Volume IV / Issue 4
From the Editors
UCI School of Law was founded on a commitment to public interest work. Now in our fifth class, the student body and the broader Law School community remain dedicated to providing advocacy and legal assistance for those who lack access to these necessary resources. In the process, the work of many of our students has transcended traditional legal boundaries in ways that are indicative of our roles, not only as lawyers-in-training, but also as shapers of policy, as community members and organizers, and as fellow human beings. The Voice is proud to continue its annual tradition of publishing the stories and reflections shared by just a few of our many peers who have dedicated their time, energy, and unique skills to help make a difference in this world. This issue is a tribute to, and hopefully a source of inspiration for, all of you.
Caroline Reiser and Sam Titelman
Over Spring break, we had the opportunity to travel to Cairo, Egypt, on behalf of the Iraqi Refugee Assistance Project (“IRAP”). When we think back to our first impressions of the city, we think of chaos. Looking out over the city from our rooftop hostel, we saw an expanse of gray-brown buildings covered in layers of sand and dust from the Sahara, punctuated by satellite dishes and the occasional dot of color from a billboard or clothesline. From the sidewalk, we saw streets jammed with traffic in every direction. The constant honking of horns competed with the calls to prayer emanating from the city’s thousands of Mosques. READ MORE.
Spending Spring Break on a Mardi Gras trip sounds like a week unworthy of publication, that is, until you find out that UCI Law’s Pro Bono directors scheduled it. After landing in New Orleans Sunday afternoon, our group of 19 law students drove across the Gulf Coast to Biloxi, Mississippi. The town is one of the largest gaming centers in the nation, and yet both Hurricane Katrina and the British Petroleum oil spill of 2010 devastated its people and coastline. Driving through the city, the signs of damage are everywhere: empty lots where homes were swept away, significant population losses due to fears of further disaster, and a coastal economy that now depends on tourism due to the oil spill’s destruction of the ecosystem. READ MORE.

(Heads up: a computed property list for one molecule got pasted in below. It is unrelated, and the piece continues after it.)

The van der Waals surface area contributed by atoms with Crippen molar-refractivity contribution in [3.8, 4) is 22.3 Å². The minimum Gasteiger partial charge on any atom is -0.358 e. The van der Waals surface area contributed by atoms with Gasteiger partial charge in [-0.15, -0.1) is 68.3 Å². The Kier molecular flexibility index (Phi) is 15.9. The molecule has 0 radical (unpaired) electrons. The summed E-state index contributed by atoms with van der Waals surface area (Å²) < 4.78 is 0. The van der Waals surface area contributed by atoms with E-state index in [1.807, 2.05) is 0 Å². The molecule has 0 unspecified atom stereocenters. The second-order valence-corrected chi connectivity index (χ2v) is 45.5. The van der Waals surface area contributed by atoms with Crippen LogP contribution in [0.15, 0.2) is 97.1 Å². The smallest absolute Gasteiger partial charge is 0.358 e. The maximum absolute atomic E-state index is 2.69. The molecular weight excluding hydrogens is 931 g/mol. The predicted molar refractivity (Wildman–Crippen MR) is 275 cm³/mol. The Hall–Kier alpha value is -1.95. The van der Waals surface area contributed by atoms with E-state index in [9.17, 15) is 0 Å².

I’m about to tell you about the most terrifying experience of my life, the event that solidified my dedication towards a particular social justice movement and motivated me to go to law school. This is the first time I’ve ever told this story publicly or tried to put it all down on paper, so bear with me. A few years ago, during my sophomore year of college, I was hanging out with friends in their backyard off campus. It was a nice Friday evening, and there was a party going on next door. One of my friends had set up his new DJ decks and speakers and was about to start spinning. What happened next was a whirlwind. READ MORE.
Mississippi native, William Faulkner, wrote “the past is never dead. It’s not even past.” Had he not written those words over 60 years ago, one might conclude that Faulkner meant them specifically for present-day Biloxi. For eighteen UCI Law students spending their spring break at the Mississippi Center for Justice (MJC), Hurricane Katrina, the BP Oil Spill, and a crippled educational system brought the past into sharp focus. READ MORE.
Dear Socrates & Gertrude, I could really use your advice! I’m stuck in a common relationship predicament – I’m dating someone who goes to a different professional school in a different city, and we’re both incredibly busy all the time. Any advice for keeping our relationship strong while we both are dealing with the stress of pursuing our individual goals?Best, Feeling Like Katrina with no FEMA, Like Martin with no Gina, Like a Flight with no Visa. READ MORE.